Later I felt compelled to go back and talk to him about why I chose to set Angof the Gravesinger free even after everything he did to Glenumbra (which was already a pretty emotionally-charged choice for me), and he trusted my decision despite the lingering bitterness over what had happened in our common homeland. It was a given that I would choose him to accompany me through the Endless Stair, although I did talk to Cadwell and Skordo just to see what they would say (and I would have liked to see what kind of traveling companion Cadwell would have been, but there was no way I could pass up Darien). I was distressed to learn that he and Gabrielle were close and that he would rather stay with her than me when things got dicey, but I pushed on anyway because I had to. I was relieved that he and the others rejoined me so quickly, but it goes without saying that what happened next was one of the defining moments of the assault for me. I'll never forget that last image of him with his back toward me as the light overwhelmed my vision. And I'll never stop wondering if it was my fault that he was left behind when I rushed to activate Meridia's light.
The emotional impact of this experience lingered with me as I heeded the Prophet's call to return to the Harborage and begin the quest to reclaim my soul. For perhaps the first time in this whole mad adventure, I was motivated by loss and anger, though I remained outwardly stoic by necessity. I couldn't even think of breaking down when so much still needed to be done.
The hall of Heart's Grief was a highlight of the journey into Molag Bal's lair. In addition to Mannimarco, I encountered Faolchu the werewolf, Septima Tharn, Aelif, and the Duchess of Anguish, all writhing in agony in the God of Brutality's bonds. Each of them pleaded to be freed, claiming to have repented through their unbearable suffering. But unlike my earlier experiences in Coldharbour, where invariably I gave apparent enemies the benefit of the doubt when they claimed that they could aid me against Molag Bal, and even chose to believe that Angof could be worthy of redemption, I felt no such stirring of forgiveness or trust here. I saw through their protestations and pleas. I don't care how much it burns, Faolchu. You burned Darien's home. No, Aelif, you are not my friend. My friends fought beside me and died in Coldharbour.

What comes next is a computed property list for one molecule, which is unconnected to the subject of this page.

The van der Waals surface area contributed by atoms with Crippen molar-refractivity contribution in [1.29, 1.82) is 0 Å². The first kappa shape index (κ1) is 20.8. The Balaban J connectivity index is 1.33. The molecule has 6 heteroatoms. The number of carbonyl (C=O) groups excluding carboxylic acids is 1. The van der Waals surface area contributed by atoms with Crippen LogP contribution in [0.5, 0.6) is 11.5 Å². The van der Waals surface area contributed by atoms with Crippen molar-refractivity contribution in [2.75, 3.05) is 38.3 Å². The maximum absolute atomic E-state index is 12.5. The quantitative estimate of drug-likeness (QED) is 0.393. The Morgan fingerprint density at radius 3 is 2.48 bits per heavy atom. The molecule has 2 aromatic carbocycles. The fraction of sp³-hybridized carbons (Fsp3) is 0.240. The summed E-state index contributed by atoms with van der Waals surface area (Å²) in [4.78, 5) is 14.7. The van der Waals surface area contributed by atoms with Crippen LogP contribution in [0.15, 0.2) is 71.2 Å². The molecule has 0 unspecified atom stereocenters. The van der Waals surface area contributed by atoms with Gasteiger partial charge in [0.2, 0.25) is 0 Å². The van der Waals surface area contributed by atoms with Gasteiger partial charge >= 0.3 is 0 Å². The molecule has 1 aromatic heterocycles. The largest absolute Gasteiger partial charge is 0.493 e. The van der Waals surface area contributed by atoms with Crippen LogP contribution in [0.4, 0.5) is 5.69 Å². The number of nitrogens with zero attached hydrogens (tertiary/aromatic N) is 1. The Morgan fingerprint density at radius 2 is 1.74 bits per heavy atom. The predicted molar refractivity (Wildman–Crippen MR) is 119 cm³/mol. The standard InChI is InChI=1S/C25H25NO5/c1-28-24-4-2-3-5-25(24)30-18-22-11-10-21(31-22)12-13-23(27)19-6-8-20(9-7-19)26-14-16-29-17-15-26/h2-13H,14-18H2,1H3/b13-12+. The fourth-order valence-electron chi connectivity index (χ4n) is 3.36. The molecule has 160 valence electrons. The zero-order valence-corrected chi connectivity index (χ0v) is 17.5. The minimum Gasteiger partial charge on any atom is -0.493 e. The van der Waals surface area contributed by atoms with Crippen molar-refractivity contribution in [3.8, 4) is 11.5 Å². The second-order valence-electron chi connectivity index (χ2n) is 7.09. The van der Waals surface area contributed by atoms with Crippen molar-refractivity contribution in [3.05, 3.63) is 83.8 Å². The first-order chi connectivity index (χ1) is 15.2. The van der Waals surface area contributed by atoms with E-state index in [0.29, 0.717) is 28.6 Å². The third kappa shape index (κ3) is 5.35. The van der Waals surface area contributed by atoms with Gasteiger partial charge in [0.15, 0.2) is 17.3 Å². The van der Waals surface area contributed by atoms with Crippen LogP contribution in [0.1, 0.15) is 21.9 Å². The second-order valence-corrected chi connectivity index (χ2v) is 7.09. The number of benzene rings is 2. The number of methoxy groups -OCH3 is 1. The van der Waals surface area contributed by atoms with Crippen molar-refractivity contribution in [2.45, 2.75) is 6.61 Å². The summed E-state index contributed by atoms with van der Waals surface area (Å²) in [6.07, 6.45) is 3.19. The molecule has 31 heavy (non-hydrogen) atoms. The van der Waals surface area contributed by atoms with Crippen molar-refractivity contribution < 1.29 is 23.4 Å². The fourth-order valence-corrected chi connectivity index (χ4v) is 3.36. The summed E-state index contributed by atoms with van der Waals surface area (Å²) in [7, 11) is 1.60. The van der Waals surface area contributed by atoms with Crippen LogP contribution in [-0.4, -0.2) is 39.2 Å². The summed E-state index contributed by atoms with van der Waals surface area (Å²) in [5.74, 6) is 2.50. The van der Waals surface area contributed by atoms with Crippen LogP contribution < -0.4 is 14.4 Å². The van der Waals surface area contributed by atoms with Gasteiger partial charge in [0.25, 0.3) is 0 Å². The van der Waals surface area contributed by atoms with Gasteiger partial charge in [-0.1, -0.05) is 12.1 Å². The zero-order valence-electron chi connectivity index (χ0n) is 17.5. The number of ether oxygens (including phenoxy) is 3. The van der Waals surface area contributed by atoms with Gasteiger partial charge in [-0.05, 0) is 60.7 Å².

Mannimarco, of course, did not beg. He simply sneered and postured and assured me that I would join him soon. I could have let him go. I even mentioned the possibility to him. I'm not sure why; maybe it was out of spite, to dangle something in front of him that he couldn't actually have. But I never would have actually released him, even if he had wanted me to. It was because of him that all of this happened. It was because of him that Darien was gone.
I left them all there and didn't look back. I wouldn't say I was cold; I wouldn't say I was emotional. I was driven. I might have been reeling inside but I was focused outwardly. I wasn't taking any more nonsense from Molag Bal or anybody else.
I had already decided, before the invasion of Coldharbour even began, that Varen would be the one to be sacrificed to the Amulet of Kings. The irony was not lost on me that my reasoning had been influenced by my romantic side, not wanting to see either Sai or Lyris have to go on without the other. Varen of course accepted this decision and did his duty, as any one of them would have done. Under the circumstances it felt almost mechanical watching him give up his life, just something that had to be done so that we could proceed. Upon reflection it's kind of unfortunate that I wasn't sadder about seeing him go.